How to create 2D tracks using a matchmove camera.
If you have a matchmove camera and a 3D scene, you can get accurate 2D tracks for free.
Let’s say you want to track a roto shape to your scan, and you have a matchmove camera and geometry (or a point cloud to reference the scene). Typically, you would line up a Card to the area of the scene that you want to roto, project your roto onto the Card, and output the projection via a ScanlineRender node using the matchmove camera.
Working with projected rotos can feel a bit unwieldy and difficult, though, especially if you have to animate the roto shapes. As you get further away from the projection frame, moving the splines into place becomes more and more guesswork.
Instead of this trial and error approach, it’s very useful to instead convert the matchmove data into 2D tracks and link those directly to the Roto node. That way, you can work with the splines pretty much in the same way as you would during a normal roto task, without any projection.
Nuke has a great node which you can use to convert 3D object positions into 2D tracks using your matchmove camera. It’s called Reconcile3D.
The Reconcile3D node needs two inputs to generate a 2D track: a Camera and a 3D position (XYZ).
For the camera, just connect your matchmove camera to the Reconcile3D node’s camera input.
For the 3D position, you can either type or paste a value into the Reconcile3D's point knob (under Input), or create an Axis node and connect it to the axis input. Here, we're going to use an Axis node.
The Axis node has to be positioned at the point in 3D space which you want to track. If you want to track the corner of a wall, the Axis has to be placed exactly at the corner of the wall in 3D space in order to generate an accurate 2D track.
View your geometry (or the point cloud of the scene) and move your Axis to the position you want to track. A very easy way to do this is to go into Vertex selection mode in the Viewer, select a vertex on the geometry, and use the snap function in the Axis node to snap it into position:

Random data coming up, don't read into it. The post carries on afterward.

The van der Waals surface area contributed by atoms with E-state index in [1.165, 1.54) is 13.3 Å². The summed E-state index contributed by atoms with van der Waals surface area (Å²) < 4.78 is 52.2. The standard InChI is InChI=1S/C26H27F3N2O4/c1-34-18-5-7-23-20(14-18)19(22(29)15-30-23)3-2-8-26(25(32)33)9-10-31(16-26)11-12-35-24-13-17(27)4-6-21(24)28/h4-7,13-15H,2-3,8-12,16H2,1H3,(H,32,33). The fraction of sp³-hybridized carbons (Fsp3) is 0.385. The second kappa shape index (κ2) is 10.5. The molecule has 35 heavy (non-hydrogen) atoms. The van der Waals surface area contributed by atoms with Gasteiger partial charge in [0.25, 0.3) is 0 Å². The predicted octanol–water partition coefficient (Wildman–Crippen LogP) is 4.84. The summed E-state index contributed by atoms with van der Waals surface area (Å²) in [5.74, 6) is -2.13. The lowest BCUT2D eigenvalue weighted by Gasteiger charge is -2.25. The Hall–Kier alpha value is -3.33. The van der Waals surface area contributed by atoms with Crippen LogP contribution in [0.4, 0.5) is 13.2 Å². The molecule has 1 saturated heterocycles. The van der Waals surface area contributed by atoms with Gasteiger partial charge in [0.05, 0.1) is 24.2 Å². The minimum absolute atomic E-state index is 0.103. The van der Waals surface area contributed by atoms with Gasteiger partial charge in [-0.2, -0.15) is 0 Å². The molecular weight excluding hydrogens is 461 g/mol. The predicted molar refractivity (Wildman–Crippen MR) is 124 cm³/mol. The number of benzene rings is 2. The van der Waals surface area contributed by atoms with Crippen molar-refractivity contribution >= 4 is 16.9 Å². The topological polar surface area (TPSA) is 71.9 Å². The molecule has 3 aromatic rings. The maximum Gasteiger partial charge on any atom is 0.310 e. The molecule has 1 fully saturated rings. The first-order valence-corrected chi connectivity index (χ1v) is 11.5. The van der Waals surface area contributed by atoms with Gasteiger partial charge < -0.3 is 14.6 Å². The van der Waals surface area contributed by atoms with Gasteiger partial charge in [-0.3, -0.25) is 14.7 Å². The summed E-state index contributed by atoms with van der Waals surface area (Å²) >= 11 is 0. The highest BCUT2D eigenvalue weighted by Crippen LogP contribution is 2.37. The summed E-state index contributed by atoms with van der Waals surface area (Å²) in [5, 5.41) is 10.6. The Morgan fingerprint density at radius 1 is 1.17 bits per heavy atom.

Snapping an Axis into position in 3D space.
Once you have positioned your Axis and have connected both it and the Camera to the Reconcile3D node, hit the create keyframes button in the Reconcile3D node's properties. Select your frame range and hit OK. It will calculate the 2D track for you in the XY output (output knob).
If you want to create another 2D tracking point, create a new Reconcile3D node and connect a new Axis node to it which is positioned where you want to track the point in 3D space. Hit create keyframes in the new Reconcile3D node to generate another 2D tracking point. Rinse and repeat for as many 2D tracking points you need.
Once you have your 2D tracking points, create a Tracker node. Click add track to add a blank track to the Tracker. Then, copy/paste the animation from the XY output in the Reconcile3D node to the new track in the Tracker node:
Copying the animation from the Reconcile3D node to a new track in the Tracker node.
If you have more Reconcile3D nodes with 2D tracking points, copy their XY output animations into new tracks in the same Tracker node.
You now have a Tracker node with accurate 2D tracks based on your 3D scene and your Camera, and you can use that however you like. You can change your reference frame, select which points you want to contribute to the tracking output, select if you want translation, rotation, and scale, and so on.
Going back to the roto example, you can link the Tracker directly to a Roto node:
Linking a Tracker to a Roto node.
You can now roto as you normally would, without using a projection, and it will track with your scan. However, you have to add lens distortion after your Roto node to accurately line it up at the edges of the frame.
💡 Just like you would add lens distortion to a projection, you also have to add lens distortion to the Roto tracked using the Reconcile3D method. That’s because you are generating the 2D tracks from 3D data which doesn’t take the lens distortion into account.
I hope you found this tutorial useful. For more Nuke tips & tricks, see Nuke.